It’s such a pleasure watching the squirrels. They are so entertaining, the time just flew by, as did the shutter count on my camera!  The light improved as the day progressed, shimmering through the trees and creating some lovely back-lighting at times.


I have so many images of red squirrels, sitting, hunched up with a hazelnut clasped in their paws, so my priority was on other behaviours such as grooming, teeth sharpening and relaxing…




I also didn’t want just close-ups…



…but also more distant shots that show-cased the forest, the heather and how small the squirrels really are in the grand scheme of things.  I came away happy that I’d achieved this.




– and much as I was trying for images without nuts, that’s not to say I don’t have hundreds of those too!



They made me laugh out loud more than once.   One squirrel, by the sound of it, was desperately trying to get into Neil’s locked strong-box where he stored the nuts.  It then ran across the roof and all of a sudden, stuck it’s head into the hide, disappeared and did the same thing at the other side of the window.  I’m not sure who was more surprised, me or the squirrel.  One also jumped onto a window ledge and sat looking at me for a minute – sadly too close for me to focus on.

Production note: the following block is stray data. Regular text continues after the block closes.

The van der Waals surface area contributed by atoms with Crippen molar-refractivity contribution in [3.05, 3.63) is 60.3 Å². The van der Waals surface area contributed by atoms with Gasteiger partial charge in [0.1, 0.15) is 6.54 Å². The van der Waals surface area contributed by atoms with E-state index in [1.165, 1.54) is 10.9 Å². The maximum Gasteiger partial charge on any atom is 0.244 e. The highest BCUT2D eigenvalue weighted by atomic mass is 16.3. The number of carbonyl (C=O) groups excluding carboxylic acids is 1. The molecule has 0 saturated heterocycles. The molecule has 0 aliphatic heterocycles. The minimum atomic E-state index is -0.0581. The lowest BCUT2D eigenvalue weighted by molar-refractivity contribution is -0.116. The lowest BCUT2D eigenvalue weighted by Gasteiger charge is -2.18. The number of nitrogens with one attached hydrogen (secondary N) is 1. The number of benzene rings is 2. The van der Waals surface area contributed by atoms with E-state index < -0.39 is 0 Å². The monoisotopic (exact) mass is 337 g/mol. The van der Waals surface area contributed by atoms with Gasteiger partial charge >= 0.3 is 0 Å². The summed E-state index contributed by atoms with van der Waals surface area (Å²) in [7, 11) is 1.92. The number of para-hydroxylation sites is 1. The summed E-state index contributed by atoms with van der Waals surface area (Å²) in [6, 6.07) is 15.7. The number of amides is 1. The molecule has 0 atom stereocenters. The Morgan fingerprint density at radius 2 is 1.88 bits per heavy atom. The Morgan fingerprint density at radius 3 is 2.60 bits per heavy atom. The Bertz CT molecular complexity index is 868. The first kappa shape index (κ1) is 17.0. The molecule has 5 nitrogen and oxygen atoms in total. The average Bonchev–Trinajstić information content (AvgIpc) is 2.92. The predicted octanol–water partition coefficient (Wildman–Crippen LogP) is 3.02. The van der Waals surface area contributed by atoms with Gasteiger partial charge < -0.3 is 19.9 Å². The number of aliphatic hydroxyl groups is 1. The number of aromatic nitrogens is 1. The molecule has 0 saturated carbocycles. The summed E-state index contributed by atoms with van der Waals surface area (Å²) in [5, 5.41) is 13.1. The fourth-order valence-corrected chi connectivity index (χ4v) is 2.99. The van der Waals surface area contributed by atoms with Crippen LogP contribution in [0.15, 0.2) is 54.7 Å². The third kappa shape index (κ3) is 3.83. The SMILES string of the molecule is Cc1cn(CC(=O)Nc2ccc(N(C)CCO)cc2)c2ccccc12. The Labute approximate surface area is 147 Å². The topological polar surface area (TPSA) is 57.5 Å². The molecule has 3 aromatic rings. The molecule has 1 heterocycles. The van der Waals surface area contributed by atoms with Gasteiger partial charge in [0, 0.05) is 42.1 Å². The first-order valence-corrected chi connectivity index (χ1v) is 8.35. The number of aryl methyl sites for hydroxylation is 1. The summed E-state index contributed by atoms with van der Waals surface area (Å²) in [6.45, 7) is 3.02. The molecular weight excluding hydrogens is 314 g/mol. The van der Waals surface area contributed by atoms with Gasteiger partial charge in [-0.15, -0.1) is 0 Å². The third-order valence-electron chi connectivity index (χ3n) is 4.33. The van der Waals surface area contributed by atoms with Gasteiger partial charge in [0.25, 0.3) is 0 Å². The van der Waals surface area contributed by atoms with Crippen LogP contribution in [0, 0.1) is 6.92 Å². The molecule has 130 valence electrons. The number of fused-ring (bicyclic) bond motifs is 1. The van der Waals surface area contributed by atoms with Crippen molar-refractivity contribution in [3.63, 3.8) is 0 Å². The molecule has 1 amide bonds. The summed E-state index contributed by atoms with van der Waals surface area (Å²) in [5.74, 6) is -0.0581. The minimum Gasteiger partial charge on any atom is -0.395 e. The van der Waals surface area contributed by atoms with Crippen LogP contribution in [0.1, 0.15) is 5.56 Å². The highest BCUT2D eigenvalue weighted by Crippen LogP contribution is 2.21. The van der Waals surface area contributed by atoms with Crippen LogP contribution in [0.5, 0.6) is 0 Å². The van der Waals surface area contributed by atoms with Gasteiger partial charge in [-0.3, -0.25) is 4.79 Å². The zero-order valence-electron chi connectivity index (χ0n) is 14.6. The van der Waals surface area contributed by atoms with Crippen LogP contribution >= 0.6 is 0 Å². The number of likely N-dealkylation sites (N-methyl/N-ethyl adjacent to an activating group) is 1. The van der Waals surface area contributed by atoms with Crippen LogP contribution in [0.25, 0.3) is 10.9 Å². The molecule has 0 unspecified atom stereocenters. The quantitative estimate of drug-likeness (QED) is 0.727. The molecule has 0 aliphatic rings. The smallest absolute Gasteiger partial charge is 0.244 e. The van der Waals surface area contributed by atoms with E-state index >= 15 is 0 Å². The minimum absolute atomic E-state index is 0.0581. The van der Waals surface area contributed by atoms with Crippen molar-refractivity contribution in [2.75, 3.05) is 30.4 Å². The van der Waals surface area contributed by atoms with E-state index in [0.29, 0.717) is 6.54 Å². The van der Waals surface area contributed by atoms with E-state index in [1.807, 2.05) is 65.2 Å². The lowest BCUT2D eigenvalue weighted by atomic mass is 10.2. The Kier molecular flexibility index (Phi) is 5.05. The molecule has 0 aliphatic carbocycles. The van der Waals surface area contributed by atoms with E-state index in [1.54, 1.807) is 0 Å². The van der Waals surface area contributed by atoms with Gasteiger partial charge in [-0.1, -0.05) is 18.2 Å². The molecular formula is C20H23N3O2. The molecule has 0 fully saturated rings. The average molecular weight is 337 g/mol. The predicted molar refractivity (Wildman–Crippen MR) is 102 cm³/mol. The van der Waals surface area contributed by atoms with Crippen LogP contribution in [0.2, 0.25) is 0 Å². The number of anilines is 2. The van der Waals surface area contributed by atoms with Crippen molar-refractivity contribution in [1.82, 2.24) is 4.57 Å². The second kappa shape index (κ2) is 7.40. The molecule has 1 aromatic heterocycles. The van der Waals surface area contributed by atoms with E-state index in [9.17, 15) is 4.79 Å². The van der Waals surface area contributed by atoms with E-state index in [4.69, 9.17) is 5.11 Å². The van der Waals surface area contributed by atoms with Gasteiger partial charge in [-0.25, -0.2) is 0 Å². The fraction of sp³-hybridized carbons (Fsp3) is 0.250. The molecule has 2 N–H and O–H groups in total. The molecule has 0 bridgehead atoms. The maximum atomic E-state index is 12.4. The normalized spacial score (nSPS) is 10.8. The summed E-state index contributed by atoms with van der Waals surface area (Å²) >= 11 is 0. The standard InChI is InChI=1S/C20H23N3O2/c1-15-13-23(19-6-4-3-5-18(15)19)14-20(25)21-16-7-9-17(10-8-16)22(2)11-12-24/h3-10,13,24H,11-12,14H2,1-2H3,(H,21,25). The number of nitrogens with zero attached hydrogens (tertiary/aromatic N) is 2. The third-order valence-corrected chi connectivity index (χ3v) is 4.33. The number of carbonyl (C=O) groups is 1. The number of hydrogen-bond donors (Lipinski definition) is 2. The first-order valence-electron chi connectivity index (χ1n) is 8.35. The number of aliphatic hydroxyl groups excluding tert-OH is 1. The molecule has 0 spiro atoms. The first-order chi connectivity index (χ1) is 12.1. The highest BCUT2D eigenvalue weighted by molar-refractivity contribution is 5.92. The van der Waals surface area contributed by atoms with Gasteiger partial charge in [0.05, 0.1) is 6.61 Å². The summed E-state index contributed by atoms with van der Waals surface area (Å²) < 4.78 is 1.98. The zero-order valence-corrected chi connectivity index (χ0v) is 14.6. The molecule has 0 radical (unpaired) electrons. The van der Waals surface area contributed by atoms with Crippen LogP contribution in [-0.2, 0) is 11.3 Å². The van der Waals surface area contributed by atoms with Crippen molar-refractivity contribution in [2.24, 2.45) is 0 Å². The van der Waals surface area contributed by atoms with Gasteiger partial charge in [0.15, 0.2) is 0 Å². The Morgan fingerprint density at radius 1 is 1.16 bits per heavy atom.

When the squirrels chase one another they make little squeaking noises which was quite sweet.  Very hard to photograph the interactions though as they move so very quickly.  It’s also difficult to get pictures of them bouncing through the heather – great to watch though!


I’ve seen a few photographs of red squirrels mid-leap – great images, and it’s a shot I’ve wanted to try.  Neil has set up a jump.  The idea is to manually focus in the gap, using a stick which is then removed.  When the squirrel starts to jump, you start taking pictures and hope that one in the sequence is sharp!  The D500 was perfect for this, it takes so many images very very quickly.  Therefore I had quite a good hit rate.  Only problems were 1. the jump was on the side with little other squirrel action, so I  more often than not didn’t see the squirrel in time.  Or 2, the squirrels had sussed out that they could by-pass the jump altogether and leap straight up onto the ledge with the nuts.  Frustratingly they almost all used the jump after having a nut, but were facing the wrong way!!